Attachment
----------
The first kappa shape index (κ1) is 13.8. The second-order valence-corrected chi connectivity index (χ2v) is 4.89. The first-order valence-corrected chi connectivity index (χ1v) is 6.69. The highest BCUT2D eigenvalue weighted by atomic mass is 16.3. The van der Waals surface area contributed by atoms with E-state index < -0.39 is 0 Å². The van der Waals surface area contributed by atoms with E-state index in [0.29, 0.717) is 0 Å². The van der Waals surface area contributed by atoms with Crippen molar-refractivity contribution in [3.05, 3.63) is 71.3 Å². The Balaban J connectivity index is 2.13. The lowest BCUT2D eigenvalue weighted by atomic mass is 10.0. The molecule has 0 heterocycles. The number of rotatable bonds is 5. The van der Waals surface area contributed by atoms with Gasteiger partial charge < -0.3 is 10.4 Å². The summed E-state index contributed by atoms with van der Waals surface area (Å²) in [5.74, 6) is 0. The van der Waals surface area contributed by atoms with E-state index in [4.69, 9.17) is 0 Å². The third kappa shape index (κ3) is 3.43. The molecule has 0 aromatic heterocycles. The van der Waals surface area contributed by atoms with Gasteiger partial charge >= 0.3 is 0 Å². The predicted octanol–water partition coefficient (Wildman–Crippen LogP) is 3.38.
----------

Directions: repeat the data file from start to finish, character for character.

The first kappa shape index (κ1) is 13.8. The second-order valence-corrected chi connectivity index (χ2v) is 4.89. The first-order valence-corrected chi connectivity index (χ1v) is 6.69. The highest BCUT2D eigenvalue weighted by atomic mass is 16.3. The van der Waals surface area contributed by atoms with E-state index < -0.39 is 0 Å². The van der Waals surface area contributed by atoms with E-state index in [0.29, 0.717) is 0 Å². The van der Waals surface area contributed by atoms with Crippen molar-refractivity contribution in [3.05, 3.63) is 71.3 Å². The Balaban J connectivity index is 2.13. The lowest BCUT2D eigenvalue weighted by atomic mass is 10.0. The molecule has 0 heterocycles. The number of rotatable bonds is 5. The van der Waals surface area contributed by atoms with Gasteiger partial charge < -0.3 is 10.4 Å². The summed E-state index contributed by atoms with van der Waals surface area (Å²) in [5.74, 6) is 0. The van der Waals surface area contributed by atoms with E-state index in [4.69, 9.17) is 0 Å². The third kappa shape index (κ3) is 3.43. The molecule has 0 aromatic heterocycles. The van der Waals surface area contributed by atoms with Gasteiger partial charge >= 0.3 is 0 Å². The predicted octanol–water partition coefficient (Wildman–Crippen LogP) is 3.38.